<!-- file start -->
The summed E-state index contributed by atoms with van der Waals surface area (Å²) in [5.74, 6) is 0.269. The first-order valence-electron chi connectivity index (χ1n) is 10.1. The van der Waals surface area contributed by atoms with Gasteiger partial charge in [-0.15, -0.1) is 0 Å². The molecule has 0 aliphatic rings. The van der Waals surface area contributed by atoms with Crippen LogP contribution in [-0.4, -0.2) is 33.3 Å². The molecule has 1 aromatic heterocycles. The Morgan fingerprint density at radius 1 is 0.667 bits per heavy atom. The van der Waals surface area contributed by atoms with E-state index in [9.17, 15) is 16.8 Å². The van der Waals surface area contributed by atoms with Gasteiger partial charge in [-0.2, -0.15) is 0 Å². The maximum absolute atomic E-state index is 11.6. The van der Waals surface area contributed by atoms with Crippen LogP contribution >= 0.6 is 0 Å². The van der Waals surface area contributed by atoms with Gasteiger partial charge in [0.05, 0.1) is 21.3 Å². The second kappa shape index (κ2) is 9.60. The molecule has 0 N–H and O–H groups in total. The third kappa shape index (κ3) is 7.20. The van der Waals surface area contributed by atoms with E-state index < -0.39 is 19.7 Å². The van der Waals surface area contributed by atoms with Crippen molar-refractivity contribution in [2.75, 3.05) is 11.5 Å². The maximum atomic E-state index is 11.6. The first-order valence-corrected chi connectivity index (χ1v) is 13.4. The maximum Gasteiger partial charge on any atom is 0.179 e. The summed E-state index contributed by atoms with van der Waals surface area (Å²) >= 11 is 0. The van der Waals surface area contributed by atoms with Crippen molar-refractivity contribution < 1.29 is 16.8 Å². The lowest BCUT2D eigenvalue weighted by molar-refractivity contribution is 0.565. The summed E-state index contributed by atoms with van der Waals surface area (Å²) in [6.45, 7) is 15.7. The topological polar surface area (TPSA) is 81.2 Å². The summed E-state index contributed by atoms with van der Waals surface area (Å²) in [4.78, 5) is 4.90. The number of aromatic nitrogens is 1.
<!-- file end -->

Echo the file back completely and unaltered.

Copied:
The summed E-state index contributed by atoms with van der Waals surface area (Å²) in [5.74, 6) is 0.269. The first-order valence-electron chi connectivity index (χ1n) is 10.1. The van der Waals surface area contributed by atoms with Gasteiger partial charge in [-0.15, -0.1) is 0 Å². The molecule has 0 aliphatic rings. The van der Waals surface area contributed by atoms with Crippen LogP contribution in [-0.4, -0.2) is 33.3 Å². The molecule has 1 aromatic heterocycles. The Morgan fingerprint density at radius 1 is 0.667 bits per heavy atom. The van der Waals surface area contributed by atoms with E-state index in [9.17, 15) is 16.8 Å². The van der Waals surface area contributed by atoms with Gasteiger partial charge in [-0.2, -0.15) is 0 Å². The maximum absolute atomic E-state index is 11.6. The van der Waals surface area contributed by atoms with Crippen LogP contribution >= 0.6 is 0 Å². The van der Waals surface area contributed by atoms with Gasteiger partial charge in [0.05, 0.1) is 21.3 Å². The second kappa shape index (κ2) is 9.60. The molecule has 0 N–H and O–H groups in total. The third kappa shape index (κ3) is 7.20. The van der Waals surface area contributed by atoms with E-state index < -0.39 is 19.7 Å². The van der Waals surface area contributed by atoms with Crippen molar-refractivity contribution in [2.75, 3.05) is 11.5 Å². The maximum atomic E-state index is 11.6. The first-order valence-corrected chi connectivity index (χ1v) is 13.4. The maximum Gasteiger partial charge on any atom is 0.179 e. The summed E-state index contributed by atoms with van der Waals surface area (Å²) >= 11 is 0. The van der Waals surface area contributed by atoms with Crippen molar-refractivity contribution < 1.29 is 16.8 Å². The lowest BCUT2D eigenvalue weighted by molar-refractivity contribution is 0.565. The summed E-state index contributed by atoms with van der Waals surface area (Å²) in [6.45, 7) is 15.7. The topological polar surface area (TPSA) is 81.2 Å². The summed E-state index contributed by atoms with van der Waals surface area (Å²) in [4.78, 5) is 4.90. The number of aromatic nitrogens is 1.